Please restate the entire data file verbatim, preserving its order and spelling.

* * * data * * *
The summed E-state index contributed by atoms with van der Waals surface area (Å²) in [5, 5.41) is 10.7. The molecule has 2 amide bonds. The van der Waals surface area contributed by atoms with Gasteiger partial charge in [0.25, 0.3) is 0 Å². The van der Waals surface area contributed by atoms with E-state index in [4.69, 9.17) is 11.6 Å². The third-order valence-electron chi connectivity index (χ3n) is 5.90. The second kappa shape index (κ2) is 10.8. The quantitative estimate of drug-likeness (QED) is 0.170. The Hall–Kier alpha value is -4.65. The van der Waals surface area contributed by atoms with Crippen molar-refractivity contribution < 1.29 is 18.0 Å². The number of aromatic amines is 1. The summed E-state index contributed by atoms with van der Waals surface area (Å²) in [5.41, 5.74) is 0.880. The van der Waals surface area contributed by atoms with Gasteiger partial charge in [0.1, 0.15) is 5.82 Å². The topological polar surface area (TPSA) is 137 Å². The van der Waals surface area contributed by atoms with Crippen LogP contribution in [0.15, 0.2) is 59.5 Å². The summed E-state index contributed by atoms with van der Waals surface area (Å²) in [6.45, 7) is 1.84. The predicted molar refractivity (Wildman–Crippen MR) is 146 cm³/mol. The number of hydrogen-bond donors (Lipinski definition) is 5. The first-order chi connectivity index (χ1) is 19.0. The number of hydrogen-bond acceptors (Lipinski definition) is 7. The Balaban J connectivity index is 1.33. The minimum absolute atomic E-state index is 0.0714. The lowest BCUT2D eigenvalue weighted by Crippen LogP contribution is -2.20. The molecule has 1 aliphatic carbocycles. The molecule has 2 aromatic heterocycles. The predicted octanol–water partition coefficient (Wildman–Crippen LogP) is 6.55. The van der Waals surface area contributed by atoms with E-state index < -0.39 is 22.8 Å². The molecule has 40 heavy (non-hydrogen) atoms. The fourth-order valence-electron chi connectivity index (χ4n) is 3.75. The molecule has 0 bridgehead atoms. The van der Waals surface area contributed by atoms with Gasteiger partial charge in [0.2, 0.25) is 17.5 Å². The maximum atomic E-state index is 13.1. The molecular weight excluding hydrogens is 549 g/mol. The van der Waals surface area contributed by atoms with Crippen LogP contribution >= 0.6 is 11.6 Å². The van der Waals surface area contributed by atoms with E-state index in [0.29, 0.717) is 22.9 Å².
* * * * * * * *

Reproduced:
The summed E-state index contributed by atoms with van der Waals surface area (Å²) in [5, 5.41) is 10.7. The molecule has 2 amide bonds. The van der Waals surface area contributed by atoms with Gasteiger partial charge in [0.25, 0.3) is 0 Å². The van der Waals surface area contributed by atoms with E-state index in [4.69, 9.17) is 11.6 Å². The third-order valence-electron chi connectivity index (χ3n) is 5.90. The second kappa shape index (κ2) is 10.8. The quantitative estimate of drug-likeness (QED) is 0.170. The Hall–Kier alpha value is -4.65. The van der Waals surface area contributed by atoms with Crippen molar-refractivity contribution < 1.29 is 18.0 Å². The number of aromatic amines is 1. The summed E-state index contributed by atoms with van der Waals surface area (Å²) in [5.41, 5.74) is 0.880. The van der Waals surface area contributed by atoms with Gasteiger partial charge in [0.1, 0.15) is 5.82 Å². The topological polar surface area (TPSA) is 137 Å². The van der Waals surface area contributed by atoms with Crippen LogP contribution in [0.15, 0.2) is 59.5 Å². The summed E-state index contributed by atoms with van der Waals surface area (Å²) in [6.45, 7) is 1.84. The predicted molar refractivity (Wildman–Crippen MR) is 146 cm³/mol. The number of hydrogen-bond donors (Lipinski definition) is 5. The first-order chi connectivity index (χ1) is 19.0. The number of hydrogen-bond acceptors (Lipinski definition) is 7. The Balaban J connectivity index is 1.33. The minimum absolute atomic E-state index is 0.0714. The lowest BCUT2D eigenvalue weighted by Crippen LogP contribution is -2.20. The molecule has 1 aliphatic carbocycles. The molecule has 2 aromatic heterocycles. The predicted octanol–water partition coefficient (Wildman–Crippen LogP) is 6.55. The van der Waals surface area contributed by atoms with E-state index < -0.39 is 22.8 Å². The molecule has 40 heavy (non-hydrogen) atoms. The fourth-order valence-electron chi connectivity index (χ4n) is 3.75. The molecule has 0 bridgehead atoms. The van der Waals surface area contributed by atoms with Gasteiger partial charge in [0.2, 0.25) is 17.5 Å². The maximum atomic E-state index is 13.1. The molecular weight excluding hydrogens is 549 g/mol. The van der Waals surface area contributed by atoms with Crippen LogP contribution >= 0.6 is 11.6 Å². The van der Waals surface area contributed by atoms with E-state index in [0.29, 0.717) is 22.9 Å².